was assertive, blunt and self-confident.  He tried several ways and with notable obstinacy to defame me, even before starting to examine me on the professional level. The judge did not interfere and allowed him to act freely in this direction. I found myself on the defensive and denying allegations for a long time, which should have damaged my moral or even make me lose my balance. I certainly did not accumulate a single credit point! At one stage, the lawyer presented me with a document which was supposed to prove that I had received my salary as a percent of the results of the verdict, which according to the opinion of my examiner was against the rules of ethics. Even though in response I presented to the court an authorization from the Board of Engineers and the Board of Lawyers which allowed me to obtain my fee as a percentage of the financial results that would be decreed, the continuous discussion on my fee and other personal issues apparently gave a not insignificant preliminary advantage to my energetic examiner. The general atmosphere which then prevailed in the court was not in my favor; the mere idea that my fees are dependent on the monetary results of the verdict raised the suspicion that I intentionally exaggerated the prices, and even “invented” non-existent defects. Finally the essential professional issues were raised. In total this testimony went on for eight hours on two different occasions and was extremely stressful.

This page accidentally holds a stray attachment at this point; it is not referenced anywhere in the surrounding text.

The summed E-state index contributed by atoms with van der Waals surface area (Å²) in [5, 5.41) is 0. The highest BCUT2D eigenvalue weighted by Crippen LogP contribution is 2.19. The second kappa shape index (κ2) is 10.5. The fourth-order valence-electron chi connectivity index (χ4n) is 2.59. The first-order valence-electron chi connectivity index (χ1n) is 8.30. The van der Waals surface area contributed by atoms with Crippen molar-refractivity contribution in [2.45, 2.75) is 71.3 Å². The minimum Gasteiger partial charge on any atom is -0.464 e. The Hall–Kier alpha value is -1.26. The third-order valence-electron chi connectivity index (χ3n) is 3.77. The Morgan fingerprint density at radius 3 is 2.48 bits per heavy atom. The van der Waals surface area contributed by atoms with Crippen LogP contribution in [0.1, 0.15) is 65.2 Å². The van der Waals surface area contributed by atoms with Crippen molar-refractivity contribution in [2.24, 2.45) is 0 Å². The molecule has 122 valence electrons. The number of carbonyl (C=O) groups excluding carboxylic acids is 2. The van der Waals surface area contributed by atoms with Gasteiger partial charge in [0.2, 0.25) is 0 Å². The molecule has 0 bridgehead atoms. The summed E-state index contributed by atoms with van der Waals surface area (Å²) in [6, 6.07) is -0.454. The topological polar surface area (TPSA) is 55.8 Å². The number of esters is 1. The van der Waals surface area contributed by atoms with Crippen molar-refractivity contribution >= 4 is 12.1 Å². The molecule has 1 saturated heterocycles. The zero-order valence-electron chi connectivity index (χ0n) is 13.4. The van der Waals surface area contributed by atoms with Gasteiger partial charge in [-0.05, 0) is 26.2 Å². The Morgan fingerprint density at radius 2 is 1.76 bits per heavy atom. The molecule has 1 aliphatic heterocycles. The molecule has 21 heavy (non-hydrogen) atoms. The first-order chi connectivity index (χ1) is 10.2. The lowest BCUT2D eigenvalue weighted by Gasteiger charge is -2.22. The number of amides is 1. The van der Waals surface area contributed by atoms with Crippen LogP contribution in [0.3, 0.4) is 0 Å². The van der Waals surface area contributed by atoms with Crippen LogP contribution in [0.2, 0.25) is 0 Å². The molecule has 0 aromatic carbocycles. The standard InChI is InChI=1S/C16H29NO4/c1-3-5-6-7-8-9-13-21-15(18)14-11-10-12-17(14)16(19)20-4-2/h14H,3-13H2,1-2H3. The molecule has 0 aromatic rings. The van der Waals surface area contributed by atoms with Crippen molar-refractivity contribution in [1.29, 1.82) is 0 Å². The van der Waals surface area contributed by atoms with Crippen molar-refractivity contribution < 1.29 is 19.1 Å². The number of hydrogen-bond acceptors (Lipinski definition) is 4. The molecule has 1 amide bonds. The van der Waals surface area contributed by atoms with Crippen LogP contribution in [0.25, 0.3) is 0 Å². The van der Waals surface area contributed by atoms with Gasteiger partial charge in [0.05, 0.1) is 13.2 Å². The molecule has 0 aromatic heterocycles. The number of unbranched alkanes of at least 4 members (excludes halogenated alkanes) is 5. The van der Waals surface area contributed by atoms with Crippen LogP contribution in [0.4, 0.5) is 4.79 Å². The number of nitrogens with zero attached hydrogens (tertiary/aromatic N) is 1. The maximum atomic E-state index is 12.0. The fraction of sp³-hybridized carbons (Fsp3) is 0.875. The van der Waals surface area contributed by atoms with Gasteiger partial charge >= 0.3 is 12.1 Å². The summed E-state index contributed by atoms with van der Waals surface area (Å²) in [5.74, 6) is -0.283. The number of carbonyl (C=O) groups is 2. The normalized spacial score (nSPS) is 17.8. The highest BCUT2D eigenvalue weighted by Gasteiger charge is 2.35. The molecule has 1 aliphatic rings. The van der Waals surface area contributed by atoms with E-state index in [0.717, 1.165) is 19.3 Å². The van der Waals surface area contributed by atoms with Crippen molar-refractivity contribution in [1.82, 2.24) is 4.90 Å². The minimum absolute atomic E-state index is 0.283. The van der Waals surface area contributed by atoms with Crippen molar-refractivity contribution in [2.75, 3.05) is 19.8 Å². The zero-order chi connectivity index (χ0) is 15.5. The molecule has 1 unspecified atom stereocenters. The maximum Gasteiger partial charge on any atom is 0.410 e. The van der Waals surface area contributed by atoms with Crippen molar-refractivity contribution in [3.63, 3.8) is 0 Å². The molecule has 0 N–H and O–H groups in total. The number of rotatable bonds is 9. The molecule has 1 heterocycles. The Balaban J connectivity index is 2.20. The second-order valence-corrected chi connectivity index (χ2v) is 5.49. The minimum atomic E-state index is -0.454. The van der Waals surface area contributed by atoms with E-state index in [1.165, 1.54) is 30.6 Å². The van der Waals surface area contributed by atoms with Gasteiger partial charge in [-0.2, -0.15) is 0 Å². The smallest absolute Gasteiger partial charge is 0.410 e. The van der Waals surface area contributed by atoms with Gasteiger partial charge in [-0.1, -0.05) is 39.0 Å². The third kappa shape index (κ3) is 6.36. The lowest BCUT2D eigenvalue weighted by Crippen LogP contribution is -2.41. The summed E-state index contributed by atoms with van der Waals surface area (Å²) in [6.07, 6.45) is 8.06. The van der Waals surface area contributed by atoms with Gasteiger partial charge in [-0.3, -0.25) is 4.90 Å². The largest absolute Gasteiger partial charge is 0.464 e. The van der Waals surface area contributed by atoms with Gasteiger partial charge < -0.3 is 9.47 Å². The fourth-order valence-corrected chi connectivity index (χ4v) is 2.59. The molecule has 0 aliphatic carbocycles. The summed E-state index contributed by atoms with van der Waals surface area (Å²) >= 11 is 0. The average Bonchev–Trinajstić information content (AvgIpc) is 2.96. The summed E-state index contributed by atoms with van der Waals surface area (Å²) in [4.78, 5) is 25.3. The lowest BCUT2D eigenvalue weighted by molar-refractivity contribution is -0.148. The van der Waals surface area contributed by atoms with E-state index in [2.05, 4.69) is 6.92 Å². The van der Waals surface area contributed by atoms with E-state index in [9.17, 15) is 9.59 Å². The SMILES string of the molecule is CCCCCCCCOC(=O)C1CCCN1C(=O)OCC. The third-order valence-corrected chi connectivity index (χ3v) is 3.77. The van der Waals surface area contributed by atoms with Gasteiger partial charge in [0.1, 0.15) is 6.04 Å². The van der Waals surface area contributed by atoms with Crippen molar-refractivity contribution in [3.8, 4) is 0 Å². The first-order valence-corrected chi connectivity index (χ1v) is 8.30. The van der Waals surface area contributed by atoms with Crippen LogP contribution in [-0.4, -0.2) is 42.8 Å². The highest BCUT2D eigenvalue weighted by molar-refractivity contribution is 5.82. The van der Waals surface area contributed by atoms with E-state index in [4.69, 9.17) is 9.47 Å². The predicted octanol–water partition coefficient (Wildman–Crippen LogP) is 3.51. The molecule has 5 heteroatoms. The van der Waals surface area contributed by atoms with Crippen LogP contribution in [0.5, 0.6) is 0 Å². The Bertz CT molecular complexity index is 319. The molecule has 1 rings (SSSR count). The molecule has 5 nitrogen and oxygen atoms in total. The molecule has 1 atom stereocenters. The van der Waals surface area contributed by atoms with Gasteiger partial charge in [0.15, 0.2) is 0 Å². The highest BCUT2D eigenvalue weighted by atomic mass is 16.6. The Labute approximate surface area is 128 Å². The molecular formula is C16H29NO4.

Even though I took all the correct steps I completed giving both parts of the testimony,  (as was said for four hours continuously), physically exhausted, but, with elevated spirits. I had the feeling that after every question I was moving one small step ahead in accumulating points by way of my answers.  My mood improved slowly and steadily.